Judges have ruled unsubstantiated, uncorroborated testimony of alleged victims sufficient to sentence members of target opposition groups to long prison terms, because they know the high court will illegally support them. Defendants are convicted without being able to confront witnesses against them, and favored lower-court judges can illegally petition for reversals of appeals-court rulings against them.

Despite never having had rule of law, this judicial terrorism under the alliance has brought Guatemala much closer to totalitarianism than ever before, although not from the president. Fear of arbitrary imprisonment and asset confiscation—a typical unconstitutional CICIG tactic—inhibits people from exercising their civil rights and contributing to civic causes the alliance opposes.

If this continues, the alliance will steal the 2019 elections and consolidate its power over the entire government. This is the Obama plan for Guatemala.

Due to a combination of more pressing problems and Orwellian State Department duplicity—led by Robinson’s successor, Ambassador Luis Arreaga—the Trump administration has overlooked the alliance’s damage to Guatemala and the United States. Trump could reduce the flow of illegal migrants, drugs, and gang members by reversing the Obama policy: removing the CICIG commissioner and supporting Morales.

Americans take their freedom for granted. They should reconsider. Obama’s program to pervert justice in Guatemala sheds light on the handling of the Clinton email, Trump-Russia collusion, and FISA abuse scandals. Underneath them is the same intolerance and feeling of moral superiority that team Obama applied in Guatemala to what they view as evil enemies to defeat at all costs. Without full disclosure and accountability—a return to the rule of law—the Obama program in Guatemala could be coming to a theater near you.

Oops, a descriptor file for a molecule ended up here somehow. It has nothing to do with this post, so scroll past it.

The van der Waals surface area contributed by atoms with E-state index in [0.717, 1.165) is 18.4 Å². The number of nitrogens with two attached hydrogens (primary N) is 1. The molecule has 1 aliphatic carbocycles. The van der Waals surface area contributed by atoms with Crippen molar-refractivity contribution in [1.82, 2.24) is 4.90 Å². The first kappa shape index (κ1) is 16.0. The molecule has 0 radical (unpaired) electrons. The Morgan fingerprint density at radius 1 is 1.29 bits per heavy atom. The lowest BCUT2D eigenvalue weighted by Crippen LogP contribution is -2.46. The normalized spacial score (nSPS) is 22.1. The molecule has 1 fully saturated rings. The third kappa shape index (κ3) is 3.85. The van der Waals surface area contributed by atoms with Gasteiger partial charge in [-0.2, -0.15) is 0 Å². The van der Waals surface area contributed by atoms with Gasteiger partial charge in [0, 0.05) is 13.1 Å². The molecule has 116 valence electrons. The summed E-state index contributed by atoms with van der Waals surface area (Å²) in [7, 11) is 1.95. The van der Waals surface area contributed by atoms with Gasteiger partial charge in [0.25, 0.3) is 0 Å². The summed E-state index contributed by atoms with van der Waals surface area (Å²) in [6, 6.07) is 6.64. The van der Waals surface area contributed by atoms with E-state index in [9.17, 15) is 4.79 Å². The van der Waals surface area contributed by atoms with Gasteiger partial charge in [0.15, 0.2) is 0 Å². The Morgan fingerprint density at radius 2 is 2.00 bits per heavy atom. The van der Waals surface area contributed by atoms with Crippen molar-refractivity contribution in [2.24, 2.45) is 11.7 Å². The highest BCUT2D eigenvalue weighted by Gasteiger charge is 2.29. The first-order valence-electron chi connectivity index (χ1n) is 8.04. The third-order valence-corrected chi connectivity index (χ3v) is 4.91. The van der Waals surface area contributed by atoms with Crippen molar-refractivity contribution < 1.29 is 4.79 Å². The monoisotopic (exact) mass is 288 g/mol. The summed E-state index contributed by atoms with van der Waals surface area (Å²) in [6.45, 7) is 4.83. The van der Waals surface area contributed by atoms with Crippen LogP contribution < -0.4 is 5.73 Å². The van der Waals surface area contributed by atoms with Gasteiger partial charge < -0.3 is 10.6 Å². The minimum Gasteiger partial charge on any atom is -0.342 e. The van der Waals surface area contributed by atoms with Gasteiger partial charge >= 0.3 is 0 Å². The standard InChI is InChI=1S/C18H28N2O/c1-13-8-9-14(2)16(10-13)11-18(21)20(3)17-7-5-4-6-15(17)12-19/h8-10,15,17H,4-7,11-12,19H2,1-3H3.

Lea en español.

Steven Hecht

Editor at Large Steve Hecht is a businessman, writer, and film producer, born and raised in New York. He has lived and worked in Guatemala since 1972. He holds a Bachelor of Arts in Economics and a Master of Business Administration in Banking and Finance, both from Columbia University. He has worked on development projects in Guatemala to help the country leave its underdeveloped state and reach its great potential. Realizing the misconceptions prevalent about Guatemala and Latin America in the outside world, he has written for the Washington Times, Daily Caller, Fox News, Epoch Times, BizPac Review, Washington Examiner, Frontpage Mag, New English Review, PanAm Post, and PJ Media. He has appeared as a guest on national American media networks and programs, including the One America News, Newsmax, and The Lars Larson Show. Steve’s reporting has included meeting with coyotes, the human smugglers who have ferried millions of illegal immigrants into the United States via Guatemala’s 595-mile border with Mexico.